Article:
Bennett Secures Two Research Fellowships
Dr. Elizabeth Bennett, Joseph M. Ha Associate Professor of International Affairs and Program Director of Political Economy, has been awarded two distinct, competitive fellowships that she will use during her upcoming sabbatical. In addition to being named a Fellow at the Carr Center for Human Rights Policy at the Harvard Kennedy School (HKS), Dr. Bennett has been awarded a $20,000 Beyster Faculty Fellowship by the Rutgers School of Management and Labor Relations (SMLR) Institute for the Study of Employee Ownership and Profit Sharing. These fellowships will enable Dr. Bennett to conduct research and begin writing her book manuscript, Bold Claims, Low Wages: Voluntary Sustainability Certifications and Living Wages in Global Supply Chains.
Dr. Bennett’s fellowship at the HKS Carr Center for Human Rights Policy provides “scholars and practitioners the opportunity to spend a semester or year at Harvard conducting research, sharing experiences with students, and exploring critical human rights issues with a distinguished group of peers” through the provision of an office and library access. With financial support of the J. Robert Beyster Faculty fellowship, Dr. Bennett will spend the spring 2022 semester in residency at HKS working on her book. The Harvard Libraries hold archival materials that are highly relevant and unavailable remotely, and, as a resident at HKS, Dr. Bennett will be able to participate in the Center’s activities and engage with other fellows and faculty at the Center. Further, as an Beyster Fellow, Dr. Bennett will have approximately 200 other fellows and mentors available for consultation and cooperation. She plans to add research on employee ownership to her project on living wages and present her work to the SMLR community at the annual Kelso Workshop in 2022.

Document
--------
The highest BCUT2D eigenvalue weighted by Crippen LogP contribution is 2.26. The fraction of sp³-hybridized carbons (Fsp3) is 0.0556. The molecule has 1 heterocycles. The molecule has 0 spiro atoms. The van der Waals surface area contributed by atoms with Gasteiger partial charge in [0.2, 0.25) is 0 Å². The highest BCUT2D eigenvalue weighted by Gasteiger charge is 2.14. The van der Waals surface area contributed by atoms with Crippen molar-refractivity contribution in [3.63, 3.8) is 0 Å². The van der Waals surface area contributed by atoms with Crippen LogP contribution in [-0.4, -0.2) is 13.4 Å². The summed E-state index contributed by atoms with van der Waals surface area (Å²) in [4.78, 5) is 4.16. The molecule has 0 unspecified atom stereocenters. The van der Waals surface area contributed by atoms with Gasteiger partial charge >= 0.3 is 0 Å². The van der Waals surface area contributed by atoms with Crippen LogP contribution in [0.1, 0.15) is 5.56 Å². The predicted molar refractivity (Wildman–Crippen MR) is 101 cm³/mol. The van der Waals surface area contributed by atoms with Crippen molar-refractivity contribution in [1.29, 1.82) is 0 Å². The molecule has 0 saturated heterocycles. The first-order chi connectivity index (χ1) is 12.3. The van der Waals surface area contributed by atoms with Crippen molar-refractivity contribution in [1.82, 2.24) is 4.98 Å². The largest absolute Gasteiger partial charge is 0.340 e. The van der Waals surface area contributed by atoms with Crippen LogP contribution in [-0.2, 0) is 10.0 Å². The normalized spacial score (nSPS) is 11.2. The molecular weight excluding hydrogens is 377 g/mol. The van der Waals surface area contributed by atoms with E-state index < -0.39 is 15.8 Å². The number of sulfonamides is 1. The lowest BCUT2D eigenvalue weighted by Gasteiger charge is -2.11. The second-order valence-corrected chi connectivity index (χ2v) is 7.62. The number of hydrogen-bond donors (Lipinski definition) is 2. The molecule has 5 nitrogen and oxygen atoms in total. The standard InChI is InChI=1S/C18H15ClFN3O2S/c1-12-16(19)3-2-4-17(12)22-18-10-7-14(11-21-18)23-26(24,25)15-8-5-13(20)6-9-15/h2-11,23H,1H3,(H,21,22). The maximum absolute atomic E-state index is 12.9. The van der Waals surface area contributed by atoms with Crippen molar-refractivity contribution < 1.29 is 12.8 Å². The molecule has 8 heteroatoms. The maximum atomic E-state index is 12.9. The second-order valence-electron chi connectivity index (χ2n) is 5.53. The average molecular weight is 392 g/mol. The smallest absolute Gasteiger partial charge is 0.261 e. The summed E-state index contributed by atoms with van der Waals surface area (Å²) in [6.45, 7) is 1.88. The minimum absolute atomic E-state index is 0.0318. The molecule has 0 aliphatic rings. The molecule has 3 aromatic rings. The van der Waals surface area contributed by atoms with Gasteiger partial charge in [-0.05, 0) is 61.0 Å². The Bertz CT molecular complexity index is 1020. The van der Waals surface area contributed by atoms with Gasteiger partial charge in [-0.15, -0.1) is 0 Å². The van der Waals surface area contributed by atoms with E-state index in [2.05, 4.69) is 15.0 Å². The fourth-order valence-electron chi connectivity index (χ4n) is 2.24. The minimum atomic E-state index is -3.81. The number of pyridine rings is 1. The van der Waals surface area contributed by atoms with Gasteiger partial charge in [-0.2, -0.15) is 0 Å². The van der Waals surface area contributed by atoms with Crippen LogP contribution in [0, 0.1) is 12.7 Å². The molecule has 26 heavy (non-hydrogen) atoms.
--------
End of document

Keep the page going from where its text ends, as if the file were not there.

In general, Dr. Bennett’s research explores the disconnect between voluntary sustainability certifications’ (VSCs) rhetorical commitments to economic justice and their actual practices. VSCs (such as Forest Stewardship Council and Rainforest Alliance) aim to promote the UN Sustainable Development goals in the context of global supply chains by creating labor and environmental standards and certifying compliance. They are responsible for the “eco-labels” and “fair trade seals” on coffee and chocolate bars and aim to reassure big corporations (such as Nike) that their suppliers are not engaged in human rights violations abroad. VSCs often make claims about promoting living wages for farm and factory workers, but seldom live up to these claims. This will be the first publication to expose and closely examine a decades-long reality of making bold claims while paying low wages. It also examines the missed opportunity to support profit-sharing and worker-ownership—two business models that can promote a more equitable distribution of wealth. Ending on a hopeful note, Dr. Bennett’s book shows how some committed VSCs, such as Fairtrade International, have started to address these shortcomings in recent years through the Global Living Wage Coalition and points to the important role of watchdog organizations like Fair World Project.